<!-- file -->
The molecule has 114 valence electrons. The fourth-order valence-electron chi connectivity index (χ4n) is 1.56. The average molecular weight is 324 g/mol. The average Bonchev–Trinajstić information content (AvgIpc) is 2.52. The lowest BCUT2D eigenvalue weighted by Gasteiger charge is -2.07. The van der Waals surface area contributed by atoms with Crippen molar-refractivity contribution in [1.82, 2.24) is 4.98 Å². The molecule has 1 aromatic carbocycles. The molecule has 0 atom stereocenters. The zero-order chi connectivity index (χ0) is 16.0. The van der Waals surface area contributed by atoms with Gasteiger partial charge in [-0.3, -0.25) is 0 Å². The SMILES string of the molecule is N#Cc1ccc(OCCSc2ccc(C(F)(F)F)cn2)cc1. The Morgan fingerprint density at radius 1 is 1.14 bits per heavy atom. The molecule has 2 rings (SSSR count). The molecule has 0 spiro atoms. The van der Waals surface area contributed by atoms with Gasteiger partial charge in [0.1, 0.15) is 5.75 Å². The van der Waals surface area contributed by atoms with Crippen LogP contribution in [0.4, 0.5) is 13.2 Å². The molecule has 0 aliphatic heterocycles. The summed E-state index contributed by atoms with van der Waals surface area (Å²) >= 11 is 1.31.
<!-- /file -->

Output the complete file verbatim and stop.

The molecule has 114 valence electrons. The fourth-order valence-electron chi connectivity index (χ4n) is 1.56. The average molecular weight is 324 g/mol. The average Bonchev–Trinajstić information content (AvgIpc) is 2.52. The lowest BCUT2D eigenvalue weighted by Gasteiger charge is -2.07. The van der Waals surface area contributed by atoms with Crippen molar-refractivity contribution in [1.82, 2.24) is 4.98 Å². The molecule has 1 aromatic carbocycles. The molecule has 0 atom stereocenters. The zero-order chi connectivity index (χ0) is 16.0. The van der Waals surface area contributed by atoms with Gasteiger partial charge in [-0.3, -0.25) is 0 Å². The SMILES string of the molecule is N#Cc1ccc(OCCSc2ccc(C(F)(F)F)cn2)cc1. The Morgan fingerprint density at radius 1 is 1.14 bits per heavy atom. The molecule has 2 rings (SSSR count). The molecule has 0 spiro atoms. The van der Waals surface area contributed by atoms with Gasteiger partial charge in [0.1, 0.15) is 5.75 Å². The van der Waals surface area contributed by atoms with Crippen LogP contribution in [0.4, 0.5) is 13.2 Å². The molecule has 0 aliphatic heterocycles. The summed E-state index contributed by atoms with van der Waals surface area (Å²) >= 11 is 1.31.